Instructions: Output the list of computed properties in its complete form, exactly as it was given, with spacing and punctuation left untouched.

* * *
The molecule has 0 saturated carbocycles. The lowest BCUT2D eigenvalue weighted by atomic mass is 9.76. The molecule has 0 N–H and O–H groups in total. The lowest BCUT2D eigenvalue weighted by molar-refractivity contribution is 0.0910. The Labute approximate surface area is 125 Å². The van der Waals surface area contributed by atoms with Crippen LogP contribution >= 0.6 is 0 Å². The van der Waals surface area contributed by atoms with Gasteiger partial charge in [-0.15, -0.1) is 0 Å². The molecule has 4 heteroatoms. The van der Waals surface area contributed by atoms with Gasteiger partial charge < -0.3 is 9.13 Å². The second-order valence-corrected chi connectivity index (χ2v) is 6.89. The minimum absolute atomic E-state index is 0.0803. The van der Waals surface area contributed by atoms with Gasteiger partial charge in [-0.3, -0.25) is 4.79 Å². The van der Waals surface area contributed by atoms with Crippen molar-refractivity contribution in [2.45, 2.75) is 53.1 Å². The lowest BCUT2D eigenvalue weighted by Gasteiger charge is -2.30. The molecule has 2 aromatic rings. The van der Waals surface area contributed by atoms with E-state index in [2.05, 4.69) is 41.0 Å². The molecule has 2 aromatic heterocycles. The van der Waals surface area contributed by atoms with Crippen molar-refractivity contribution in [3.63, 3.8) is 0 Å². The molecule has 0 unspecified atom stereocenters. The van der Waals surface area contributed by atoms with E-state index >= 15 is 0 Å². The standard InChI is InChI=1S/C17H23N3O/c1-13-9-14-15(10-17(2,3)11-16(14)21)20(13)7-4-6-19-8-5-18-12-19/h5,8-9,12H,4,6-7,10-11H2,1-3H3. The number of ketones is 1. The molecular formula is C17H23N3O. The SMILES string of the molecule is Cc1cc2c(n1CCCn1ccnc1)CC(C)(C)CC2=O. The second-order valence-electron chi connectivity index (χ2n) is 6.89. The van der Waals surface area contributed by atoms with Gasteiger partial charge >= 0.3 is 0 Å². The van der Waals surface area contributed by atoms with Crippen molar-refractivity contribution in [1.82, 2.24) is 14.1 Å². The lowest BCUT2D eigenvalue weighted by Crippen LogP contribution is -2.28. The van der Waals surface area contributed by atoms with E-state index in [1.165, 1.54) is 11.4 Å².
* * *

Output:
The molecule has 0 saturated carbocycles. The lowest BCUT2D eigenvalue weighted by atomic mass is 9.76. The molecule has 0 N–H and O–H groups in total. The lowest BCUT2D eigenvalue weighted by molar-refractivity contribution is 0.0910. The Labute approximate surface area is 125 Å². The van der Waals surface area contributed by atoms with Crippen LogP contribution >= 0.6 is 0 Å². The van der Waals surface area contributed by atoms with Gasteiger partial charge in [-0.15, -0.1) is 0 Å². The molecule has 4 heteroatoms. The van der Waals surface area contributed by atoms with Gasteiger partial charge < -0.3 is 9.13 Å². The second-order valence-corrected chi connectivity index (χ2v) is 6.89. The minimum absolute atomic E-state index is 0.0803. The van der Waals surface area contributed by atoms with Gasteiger partial charge in [-0.3, -0.25) is 4.79 Å². The van der Waals surface area contributed by atoms with Crippen molar-refractivity contribution in [2.45, 2.75) is 53.1 Å². The lowest BCUT2D eigenvalue weighted by Gasteiger charge is -2.30. The molecule has 2 aromatic rings. The van der Waals surface area contributed by atoms with E-state index in [2.05, 4.69) is 41.0 Å². The molecule has 2 aromatic heterocycles. The van der Waals surface area contributed by atoms with Crippen molar-refractivity contribution in [3.63, 3.8) is 0 Å². The molecule has 0 unspecified atom stereocenters. The van der Waals surface area contributed by atoms with E-state index >= 15 is 0 Å². The standard InChI is InChI=1S/C17H23N3O/c1-13-9-14-15(10-17(2,3)11-16(14)21)20(13)7-4-6-19-8-5-18-12-19/h5,8-9,12H,4,6-7,10-11H2,1-3H3. The number of ketones is 1. The molecular formula is C17H23N3O. The SMILES string of the molecule is Cc1cc2c(n1CCCn1ccnc1)CC(C)(C)CC2=O. The second-order valence-electron chi connectivity index (χ2n) is 6.89. The van der Waals surface area contributed by atoms with Gasteiger partial charge >= 0.3 is 0 Å². The van der Waals surface area contributed by atoms with Crippen molar-refractivity contribution in [1.82, 2.24) is 14.1 Å². The lowest BCUT2D eigenvalue weighted by Crippen LogP contribution is -2.28. The van der Waals surface area contributed by atoms with E-state index in [1.165, 1.54) is 11.4 Å².